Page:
Dr Jules Eden, dive medicine specialist and founder of e-med, answers divers' questions - as published in Sport Diver magazine:
Q - I have been diagnosed with Obstructive Sleep Apnoea and have been using a CPAP machine for 2 yrs. I am an open water diver and have never had a problem whilst diving. I have declared this on my insurance previously and had no queries, but have recently been asked to have a physician's opinion as to the effects of the condition with regards to diving.
I have trawled the internet for reports or evidence as to the safety (or not) of the condition but cannot find anything that even mentions OSA and diving at the same time. My GP is aware of the condition to a certain level, but is not familar with diving. I would appreciate your advice.
A - So when they talk about the "tired diver tow", that'll be you mate. Sleep apnoea, or to give it its other name Pickwickian Syndrome, after the fat geezer in the Dickens novel, is all about sleep. And being apnoeic. Put them together and you basically cannot breathe so well when you sleep. This decreases the oxygen to your body at night, so you wake up tired, as well as waking up through the night grunting as you snore. It's a problem that only occurs at night though.
So how does it affect diving? Well I suppose, as long as you are not so knackered in the morning that you can't think straight on a dive. Or as long as you are not expecting to sleep on a dive, then you will be OK.
The CPAP should cure it. Continuous Positive Airways Pressure. A tube up your nose blowing in air, to make you breathe, should reverse tiredness.
Dive on, sleepyhead.
Q - I wonder if you could give some advice, I am due to start a PADI course in Thailand next Tuesday however have unfortunately managed to get a cold which started yesterday as a sore throat which has now gone but left a blocked up nose. Do you think by next Tuesday it will be okay to dive?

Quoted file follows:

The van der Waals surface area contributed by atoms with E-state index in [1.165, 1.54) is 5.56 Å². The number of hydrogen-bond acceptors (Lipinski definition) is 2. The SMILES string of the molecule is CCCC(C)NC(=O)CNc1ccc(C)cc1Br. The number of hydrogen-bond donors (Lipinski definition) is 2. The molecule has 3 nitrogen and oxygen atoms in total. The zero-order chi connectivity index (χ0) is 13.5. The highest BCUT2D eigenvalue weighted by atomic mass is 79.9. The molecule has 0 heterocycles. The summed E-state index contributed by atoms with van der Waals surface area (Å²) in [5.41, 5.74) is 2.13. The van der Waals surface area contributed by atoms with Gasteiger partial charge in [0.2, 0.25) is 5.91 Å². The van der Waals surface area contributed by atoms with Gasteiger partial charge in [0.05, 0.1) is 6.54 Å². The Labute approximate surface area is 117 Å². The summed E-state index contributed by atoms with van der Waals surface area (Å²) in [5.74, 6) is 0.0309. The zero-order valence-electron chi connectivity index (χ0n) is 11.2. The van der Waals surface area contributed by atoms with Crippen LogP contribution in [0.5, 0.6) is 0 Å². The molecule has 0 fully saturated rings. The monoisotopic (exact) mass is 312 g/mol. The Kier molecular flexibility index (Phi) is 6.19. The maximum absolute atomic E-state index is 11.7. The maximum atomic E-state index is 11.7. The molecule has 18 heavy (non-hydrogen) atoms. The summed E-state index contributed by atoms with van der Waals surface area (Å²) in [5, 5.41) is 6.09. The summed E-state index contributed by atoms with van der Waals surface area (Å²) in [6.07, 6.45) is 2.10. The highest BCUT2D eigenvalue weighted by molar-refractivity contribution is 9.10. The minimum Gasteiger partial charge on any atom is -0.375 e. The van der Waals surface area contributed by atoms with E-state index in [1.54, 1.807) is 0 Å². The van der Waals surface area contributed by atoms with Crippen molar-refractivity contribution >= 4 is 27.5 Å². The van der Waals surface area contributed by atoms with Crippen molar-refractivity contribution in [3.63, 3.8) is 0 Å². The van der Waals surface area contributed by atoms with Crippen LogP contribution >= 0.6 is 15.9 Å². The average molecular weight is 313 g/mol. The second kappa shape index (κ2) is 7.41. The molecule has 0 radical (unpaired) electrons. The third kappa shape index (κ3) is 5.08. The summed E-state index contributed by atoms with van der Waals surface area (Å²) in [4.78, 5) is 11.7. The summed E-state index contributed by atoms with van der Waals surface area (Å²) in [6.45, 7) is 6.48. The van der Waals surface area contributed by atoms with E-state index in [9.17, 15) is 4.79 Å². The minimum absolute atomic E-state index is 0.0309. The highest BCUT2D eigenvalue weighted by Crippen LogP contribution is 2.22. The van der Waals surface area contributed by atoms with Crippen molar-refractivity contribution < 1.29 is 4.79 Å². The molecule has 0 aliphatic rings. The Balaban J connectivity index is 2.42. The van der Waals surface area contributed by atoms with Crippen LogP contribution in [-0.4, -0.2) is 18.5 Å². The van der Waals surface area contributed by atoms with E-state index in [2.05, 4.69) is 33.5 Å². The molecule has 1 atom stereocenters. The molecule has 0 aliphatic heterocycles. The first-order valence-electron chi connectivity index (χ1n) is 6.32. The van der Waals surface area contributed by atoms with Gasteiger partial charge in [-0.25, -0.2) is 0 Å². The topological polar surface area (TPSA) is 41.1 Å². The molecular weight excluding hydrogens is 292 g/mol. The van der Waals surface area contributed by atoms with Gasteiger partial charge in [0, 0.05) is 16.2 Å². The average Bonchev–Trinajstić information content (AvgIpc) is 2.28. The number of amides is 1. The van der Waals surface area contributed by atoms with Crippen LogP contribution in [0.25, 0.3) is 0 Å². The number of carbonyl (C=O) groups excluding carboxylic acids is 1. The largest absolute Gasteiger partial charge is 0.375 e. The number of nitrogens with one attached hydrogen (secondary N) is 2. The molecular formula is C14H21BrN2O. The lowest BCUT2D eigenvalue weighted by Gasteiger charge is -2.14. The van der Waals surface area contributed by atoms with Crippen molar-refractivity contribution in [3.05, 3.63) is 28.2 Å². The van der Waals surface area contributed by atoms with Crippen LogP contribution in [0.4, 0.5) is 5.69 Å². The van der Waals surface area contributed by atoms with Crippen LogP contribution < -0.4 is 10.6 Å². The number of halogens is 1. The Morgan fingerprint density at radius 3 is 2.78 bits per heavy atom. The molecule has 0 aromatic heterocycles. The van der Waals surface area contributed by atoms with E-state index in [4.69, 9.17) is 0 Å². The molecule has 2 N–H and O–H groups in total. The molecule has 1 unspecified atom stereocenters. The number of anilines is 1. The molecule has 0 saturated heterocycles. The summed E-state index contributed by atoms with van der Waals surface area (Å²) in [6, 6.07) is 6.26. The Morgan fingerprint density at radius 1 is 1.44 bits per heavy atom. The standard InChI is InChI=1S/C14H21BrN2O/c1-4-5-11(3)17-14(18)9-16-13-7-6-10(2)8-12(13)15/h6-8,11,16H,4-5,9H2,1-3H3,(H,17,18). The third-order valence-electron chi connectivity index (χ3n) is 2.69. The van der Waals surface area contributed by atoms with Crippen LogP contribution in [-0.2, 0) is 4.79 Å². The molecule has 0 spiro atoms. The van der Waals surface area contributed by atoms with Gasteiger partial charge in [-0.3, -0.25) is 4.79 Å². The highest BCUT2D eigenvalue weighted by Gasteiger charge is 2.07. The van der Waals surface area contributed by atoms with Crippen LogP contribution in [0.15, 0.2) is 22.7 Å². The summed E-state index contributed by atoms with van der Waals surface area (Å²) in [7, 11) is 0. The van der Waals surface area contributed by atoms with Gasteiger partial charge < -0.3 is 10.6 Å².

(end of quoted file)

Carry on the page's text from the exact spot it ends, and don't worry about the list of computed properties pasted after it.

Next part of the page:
A - You could be lucky here. If the cold has come and gone through that sore throat, swallowing razor blades, choking on a porcupine phase, leaving just a stuffed up nose, then this could clear in time for Thai diving. Only you will be able to tell on the day. The easiest way of telling is to stick your finger up your nose. If it comes out wet and mucousy, don't dive. If it's dry then off you go into the blue.
The problem with trying to dive with a cold, is that when you equalize, instead of air going up the Eustachian tube, its snot instead. This will fill the middle ear, and stay there for a good 6 weeks. Your hearing will be dulled and you'll hear every footfall echo in your head when you walk. However some people think this is a reasonable trade off for a certain dive experience. Others do not.
Medication like Sudafed is an option at times, but I prefer to use this for the flight out there, and if I get a snotty reaction to sea water. Not for a cold though, as it may not be enough.